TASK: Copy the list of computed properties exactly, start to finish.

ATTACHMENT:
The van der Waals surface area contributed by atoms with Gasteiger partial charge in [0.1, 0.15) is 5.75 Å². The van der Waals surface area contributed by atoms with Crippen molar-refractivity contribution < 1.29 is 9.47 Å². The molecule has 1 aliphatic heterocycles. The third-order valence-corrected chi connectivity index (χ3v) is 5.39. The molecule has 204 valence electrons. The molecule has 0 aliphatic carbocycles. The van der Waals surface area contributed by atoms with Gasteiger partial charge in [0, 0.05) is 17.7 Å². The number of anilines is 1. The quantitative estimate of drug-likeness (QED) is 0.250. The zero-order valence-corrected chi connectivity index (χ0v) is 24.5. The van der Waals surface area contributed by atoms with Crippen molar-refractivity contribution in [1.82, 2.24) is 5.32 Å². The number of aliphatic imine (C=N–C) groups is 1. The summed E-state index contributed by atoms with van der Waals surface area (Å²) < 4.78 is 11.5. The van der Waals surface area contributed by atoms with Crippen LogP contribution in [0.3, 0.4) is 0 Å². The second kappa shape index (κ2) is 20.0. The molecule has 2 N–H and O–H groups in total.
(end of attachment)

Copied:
The van der Waals surface area contributed by atoms with Gasteiger partial charge in [0.1, 0.15) is 5.75 Å². The van der Waals surface area contributed by atoms with Crippen molar-refractivity contribution < 1.29 is 9.47 Å². The molecule has 1 aliphatic heterocycles. The third-order valence-corrected chi connectivity index (χ3v) is 5.39. The molecule has 204 valence electrons. The molecule has 0 aliphatic carbocycles. The van der Waals surface area contributed by atoms with Gasteiger partial charge in [0, 0.05) is 17.7 Å². The number of anilines is 1. The quantitative estimate of drug-likeness (QED) is 0.250. The zero-order valence-corrected chi connectivity index (χ0v) is 24.5. The van der Waals surface area contributed by atoms with Crippen molar-refractivity contribution in [1.82, 2.24) is 5.32 Å². The number of aliphatic imine (C=N–C) groups is 1. The summed E-state index contributed by atoms with van der Waals surface area (Å²) < 4.78 is 11.5. The van der Waals surface area contributed by atoms with Crippen LogP contribution in [0.3, 0.4) is 0 Å². The second kappa shape index (κ2) is 20.0. The molecule has 2 N–H and O–H groups in total.